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Posts Tagged ‘accomplishment’

I am a Gardener. For some people, that may not seem significant that is unless you look at the size of our gardens. A large amount of summertime energy is dedicated to trimming, planting, weeding, grooming and creating, so much so that we rarely choose to travel in this season. Those who visit our home frequently ask us for the name of our gardeners at which point Jim and I simply share that they are looking at them and no, we don’t want any gardening contracts.

Despite the work involved in this rather large project, the garden is a source of many lessons. The most significant of these lessons is what I call, ‘three feet at a time’. This lesson first appeared in 2002 when Jim and I began construction of the Garden Labyrinth.

A labyrinth, in case you are wondering, is in the ‘maze’ family however, designed to lead you in and out without getting lost. It has been used by different cultures to represent a pilgrimage, for walking meditation and for community building. Our labyrinth is 40 feet in diameter, a gravel path separated by gardens filled with thyme and lavender.

Back to the building process; on day one I walked into the back yard where Jim had marked the pathway in the lawn. As I examined the size and the scope of my work for the week, creating the border garden, I felt myself in a state of overwhelm. A few unmentionable expletives erupted from my lips. Panic set in. Where upon Jim appeared with a yard stick, set it down in front of me and gave me the following instruction, “Place the yard stick down, mark off the first three feet, dig up the grass, till and add fresh soil. Pick up the yard stick, mark off the next three feet, repeat. Do not look up; keep moving forward three feet at a time until you are finished.” Four days later I looked up and realized I had completed my assignment.

Three feet at a time comes up every time we begin a new garden project, this year creating a shady glen at one corner of the property where scrappy grass, weeds, moss and wild violets needed to be cleared first. As I looked at the scope of the project, I reached for the yard stick and marked off the first three feet. It works every time.

I actually use this lesson over and over again in all aspects of life. As someone who tends to see the big picture before the individual parts, I can easily get lost in overwhelm. You may notice yourself in this zone as well. Overwhelm can lead to procrastination, a sense of being stalled or send you off in a tail spin.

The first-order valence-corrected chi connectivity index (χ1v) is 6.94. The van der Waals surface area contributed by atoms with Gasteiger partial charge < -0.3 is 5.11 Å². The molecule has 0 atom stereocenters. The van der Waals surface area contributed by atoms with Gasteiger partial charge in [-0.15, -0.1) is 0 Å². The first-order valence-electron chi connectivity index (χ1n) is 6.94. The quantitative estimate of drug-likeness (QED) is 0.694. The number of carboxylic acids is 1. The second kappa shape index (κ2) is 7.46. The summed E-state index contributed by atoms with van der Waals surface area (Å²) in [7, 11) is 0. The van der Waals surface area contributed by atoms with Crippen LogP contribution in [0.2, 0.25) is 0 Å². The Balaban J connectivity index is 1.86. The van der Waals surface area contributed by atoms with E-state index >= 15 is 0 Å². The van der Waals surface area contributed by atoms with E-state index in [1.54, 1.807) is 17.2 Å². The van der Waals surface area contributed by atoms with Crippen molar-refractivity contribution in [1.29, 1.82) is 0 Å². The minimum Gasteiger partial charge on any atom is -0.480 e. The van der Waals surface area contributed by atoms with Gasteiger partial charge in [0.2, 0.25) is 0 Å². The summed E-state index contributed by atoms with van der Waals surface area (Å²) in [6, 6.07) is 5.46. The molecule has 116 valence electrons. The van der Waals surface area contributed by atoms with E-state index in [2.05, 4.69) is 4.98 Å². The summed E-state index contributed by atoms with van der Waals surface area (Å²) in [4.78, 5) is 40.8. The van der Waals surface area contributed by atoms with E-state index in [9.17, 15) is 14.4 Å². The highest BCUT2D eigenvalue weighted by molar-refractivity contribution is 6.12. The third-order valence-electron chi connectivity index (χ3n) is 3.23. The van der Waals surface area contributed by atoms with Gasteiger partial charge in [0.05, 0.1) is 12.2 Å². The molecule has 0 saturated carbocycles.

The principle of three feet at a time can pull you out of both spinning and stalling every time. The idea of three feet is to break down the whole into chewable chunks, those bits which you know you can take on now and which when added together, lead you to accomplishing the whole. Along the way you get to experience a whole bunch of little successes, points in time where you can derive a sense of satisfaction for accomplishing the first steps of the whole. And this builds your sense of accomplishment and your self-esteem.

Much of my coaching practice is dedicated to helping people break down the overwhelming into chewable chunks. For some people it comes naturally. Not so for others. Here are a few suggestions for applying the three feet at a time principle:

1)    Name the project and the outcome you wish to achieve. Visualize it and make it as real as you can.

2)   Work backwards and look at what steps you need to accomplish to get there.

3)   Take each step and ask yourself what the first three feet are. Repeat until you have a sense of what needs to be completed.

4)   Take on the first three feet. Don’t look up – keep repeating until the first chewable chunk is completed.

5)   Celebrate and acknowledge yourself for what you have accomplished.

6)   Take on the next chewable chunk and repeat the process.

7)   Always remember to celebrate each step of the way. This builds you up and fuels the fire to continue.

The Glen - a plce for energizing and reflection

The Glen – a place for energizing and reflection

                  Final Word

I have been very grateful for the garden lessons I have learned and how they have leaked into other aspects of my life. I enjoy resting my head on the pillow at night and reviewing the day behind me and feeling grateful for each three-foot section I have accomplished. While three feet at a time may seem simplistic, trust me, it is a valid and powerful strategy. Are you ready to tackle your life three feet at a time?

Until next time…

Betty

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